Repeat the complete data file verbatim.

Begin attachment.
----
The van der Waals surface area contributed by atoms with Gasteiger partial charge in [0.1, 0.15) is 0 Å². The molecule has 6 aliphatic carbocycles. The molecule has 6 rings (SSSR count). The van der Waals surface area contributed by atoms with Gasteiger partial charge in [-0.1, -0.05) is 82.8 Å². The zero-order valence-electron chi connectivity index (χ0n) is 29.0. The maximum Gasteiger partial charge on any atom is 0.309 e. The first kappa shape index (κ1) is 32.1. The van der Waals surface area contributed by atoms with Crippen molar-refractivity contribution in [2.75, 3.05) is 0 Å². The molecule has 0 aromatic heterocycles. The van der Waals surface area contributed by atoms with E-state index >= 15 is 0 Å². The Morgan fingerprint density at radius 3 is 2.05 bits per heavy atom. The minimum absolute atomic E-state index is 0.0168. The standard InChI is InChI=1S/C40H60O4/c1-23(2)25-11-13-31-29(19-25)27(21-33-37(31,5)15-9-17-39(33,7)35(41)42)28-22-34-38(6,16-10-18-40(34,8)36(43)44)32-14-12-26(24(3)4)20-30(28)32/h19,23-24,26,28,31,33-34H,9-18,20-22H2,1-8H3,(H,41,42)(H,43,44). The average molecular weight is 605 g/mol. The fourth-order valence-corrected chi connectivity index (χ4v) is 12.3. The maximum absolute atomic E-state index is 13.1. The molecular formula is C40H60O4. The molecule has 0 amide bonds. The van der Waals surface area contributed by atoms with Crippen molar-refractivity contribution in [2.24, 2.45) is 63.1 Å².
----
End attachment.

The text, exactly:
The van der Waals surface area contributed by atoms with Gasteiger partial charge in [0.1, 0.15) is 0 Å². The molecule has 6 aliphatic carbocycles. The molecule has 6 rings (SSSR count). The van der Waals surface area contributed by atoms with Gasteiger partial charge in [-0.1, -0.05) is 82.8 Å². The zero-order valence-electron chi connectivity index (χ0n) is 29.0. The maximum Gasteiger partial charge on any atom is 0.309 e. The first kappa shape index (κ1) is 32.1. The van der Waals surface area contributed by atoms with Crippen molar-refractivity contribution in [2.75, 3.05) is 0 Å². The molecule has 0 aromatic heterocycles. The van der Waals surface area contributed by atoms with E-state index >= 15 is 0 Å². The Morgan fingerprint density at radius 3 is 2.05 bits per heavy atom. The minimum absolute atomic E-state index is 0.0168. The standard InChI is InChI=1S/C40H60O4/c1-23(2)25-11-13-31-29(19-25)27(21-33-37(31,5)15-9-17-39(33,7)35(41)42)28-22-34-38(6,16-10-18-40(34,8)36(43)44)32-14-12-26(24(3)4)20-30(28)32/h19,23-24,26,28,31,33-34H,9-18,20-22H2,1-8H3,(H,41,42)(H,43,44). The average molecular weight is 605 g/mol. The fourth-order valence-corrected chi connectivity index (χ4v) is 12.3. The maximum absolute atomic E-state index is 13.1. The molecular formula is C40H60O4. The molecule has 0 amide bonds. The van der Waals surface area contributed by atoms with Crippen molar-refractivity contribution in [2.24, 2.45) is 63.1 Å².